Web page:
The U.S. economy has decelerated sharply. A snapshot of the nation's manufacturing sector this week should help reveal whether the slowdown is temporary or the start of a trend.

Federal Reserve Chairman Ben Bernanke argued last week that the second half of the year would be better than the first. But a downward revision in the central bank's forecasts for economic growth for this year and next belied a lack of conviction.

Europe's debt debacle remains a major cloud over the global growth, with the latest installment of Greece's bailout drama doing little to persuade investors that the country will be able to avoid a painful default.

In this context, the Institute for Supply Management's survey of U.S. manufacturing, often a leading indicator of broader economic activity, takes on renewed importance. Economists expect the index, due Friday, will drop to 51.9 in June following a steep seven-point dive to 53.5 in May, skirting ever close to the 50 level that separates growth from contraction.

Regional U.S. factory surveys published so far this month have augured poorly for the ISM report, and industry experts say the sector is still struggling with higher costs despite a recent pullback in energy prices.

When I meet with member companies they often complain to me about the rising cost of raw materials, said Chad Moutray, chief economist at the National Association of Manufacturers.

Consumers are also being squeezed, which makes it a lot harder to pass on those costs. So there's a profits squeeze.

Like the Fed chairman, manufacturers are holding out hope for a better second half. The Fed last week revised its forecast for 2011 economic growth to between 2.7 percent and 2.9 percent, from an April projection of 3.1 percent to 3.3 percent.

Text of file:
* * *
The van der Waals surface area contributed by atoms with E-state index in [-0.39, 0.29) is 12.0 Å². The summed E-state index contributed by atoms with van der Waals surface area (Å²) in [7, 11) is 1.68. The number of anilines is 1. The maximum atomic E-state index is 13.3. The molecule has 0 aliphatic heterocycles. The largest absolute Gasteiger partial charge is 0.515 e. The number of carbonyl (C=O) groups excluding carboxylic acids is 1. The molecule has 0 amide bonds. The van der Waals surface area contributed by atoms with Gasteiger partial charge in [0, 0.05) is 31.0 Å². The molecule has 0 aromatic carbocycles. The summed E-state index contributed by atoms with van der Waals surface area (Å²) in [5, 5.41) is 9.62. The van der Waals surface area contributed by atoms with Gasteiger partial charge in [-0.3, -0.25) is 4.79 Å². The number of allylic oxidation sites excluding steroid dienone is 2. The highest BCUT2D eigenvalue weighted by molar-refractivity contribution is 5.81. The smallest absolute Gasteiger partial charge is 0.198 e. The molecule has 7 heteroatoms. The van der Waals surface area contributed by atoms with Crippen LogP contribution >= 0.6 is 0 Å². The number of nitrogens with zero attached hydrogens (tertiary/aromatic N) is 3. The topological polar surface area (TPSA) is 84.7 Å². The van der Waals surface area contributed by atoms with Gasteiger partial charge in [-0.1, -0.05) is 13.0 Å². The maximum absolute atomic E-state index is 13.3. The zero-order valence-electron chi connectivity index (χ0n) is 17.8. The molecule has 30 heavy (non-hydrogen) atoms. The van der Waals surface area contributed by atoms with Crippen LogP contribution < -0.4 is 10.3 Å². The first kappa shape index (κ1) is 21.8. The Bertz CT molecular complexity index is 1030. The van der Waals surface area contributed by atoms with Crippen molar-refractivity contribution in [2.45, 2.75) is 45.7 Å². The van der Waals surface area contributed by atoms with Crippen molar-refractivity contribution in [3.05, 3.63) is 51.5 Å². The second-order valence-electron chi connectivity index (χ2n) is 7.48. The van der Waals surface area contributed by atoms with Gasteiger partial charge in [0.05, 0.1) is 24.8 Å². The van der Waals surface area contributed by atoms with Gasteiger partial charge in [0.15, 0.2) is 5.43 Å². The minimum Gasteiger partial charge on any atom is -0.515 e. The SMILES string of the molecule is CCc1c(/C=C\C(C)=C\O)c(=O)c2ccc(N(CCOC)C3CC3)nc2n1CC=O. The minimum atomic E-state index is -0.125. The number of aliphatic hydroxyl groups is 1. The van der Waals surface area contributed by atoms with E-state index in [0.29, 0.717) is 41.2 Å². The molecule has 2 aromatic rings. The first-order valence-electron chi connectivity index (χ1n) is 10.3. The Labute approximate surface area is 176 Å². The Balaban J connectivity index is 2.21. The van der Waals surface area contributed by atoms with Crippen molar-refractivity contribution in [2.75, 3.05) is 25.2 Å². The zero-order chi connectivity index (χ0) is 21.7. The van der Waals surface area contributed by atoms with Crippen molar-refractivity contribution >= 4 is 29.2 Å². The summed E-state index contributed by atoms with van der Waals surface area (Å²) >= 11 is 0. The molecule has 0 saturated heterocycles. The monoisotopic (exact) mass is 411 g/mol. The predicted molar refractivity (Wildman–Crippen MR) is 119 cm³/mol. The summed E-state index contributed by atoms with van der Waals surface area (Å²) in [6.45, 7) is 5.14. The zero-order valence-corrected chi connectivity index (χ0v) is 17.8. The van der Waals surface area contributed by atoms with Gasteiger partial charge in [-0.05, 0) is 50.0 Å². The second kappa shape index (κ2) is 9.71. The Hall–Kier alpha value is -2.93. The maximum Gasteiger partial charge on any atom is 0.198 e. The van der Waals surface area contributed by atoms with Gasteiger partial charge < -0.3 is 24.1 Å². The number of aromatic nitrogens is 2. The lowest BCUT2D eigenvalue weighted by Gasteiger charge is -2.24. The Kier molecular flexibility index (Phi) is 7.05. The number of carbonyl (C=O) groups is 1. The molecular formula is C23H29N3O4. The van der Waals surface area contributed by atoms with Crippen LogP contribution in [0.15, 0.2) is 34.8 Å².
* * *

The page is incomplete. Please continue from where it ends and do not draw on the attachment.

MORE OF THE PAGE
In Europe, worries over a possible debt default in Greece have persisted, putting a damper on economic activity. An index of economic sentiment in the eurozone, to be released on Wednesday, looks set to hold steady near 105.0 for June.

The Greek parliament is expected to vote on another round of austerity measures this week, and failure to approve the plan could lead the government to run out of cash within days. That could send financial markets into a tailspin.

U.S. consumer sentiment is expected to stay largely in place, with the Thomson Reuters/University of Michigan confidence index seen edging up to 72.0 in June.

Reflecting the country's economic malaise, the U.S. labor market is not likely to fare much better either. Two years into the recovery, weekly claims for first-time jobless benefits are projected to fall by only 9,000 to 420,000, still well above levels that would suggest a solid labor market recovery.

The bulk of the population is still not feeling any improvement, said Harm Bandholz, chief U.S. economist at UniCredit Research in New York. The main reason for this is the sluggish labor market.

The economy added just 54,000 jobs in May, and economists fear it did not do much better in June.

Analysts will also pay close attention to data out of Japan for a sense of just how quickly the country is rebounding from the defacto recession that followed March's devastating earthquake and tsunami.

Reports Monday and Tuesday are likely to suggest Japanese industry is faring better than consumers. Retail sales are forecast to have fallen 2.6 percent from year-ago levels in May following April's 4.8 percent decline.

In contrast, industrial output is expected to jump 5.5 percent in a preliminary reading for May, up from 1.6 percent a month earlier. That could bode well for the U.S. auto sector, which has been hurt by supply chain disruptions linked to Japan's calamity.

U.S. automakers, who faced a disappointing May, report June sales Friday.

(Reporting by Pedro Nicolaci da Costa; Editing by Dan Grebler)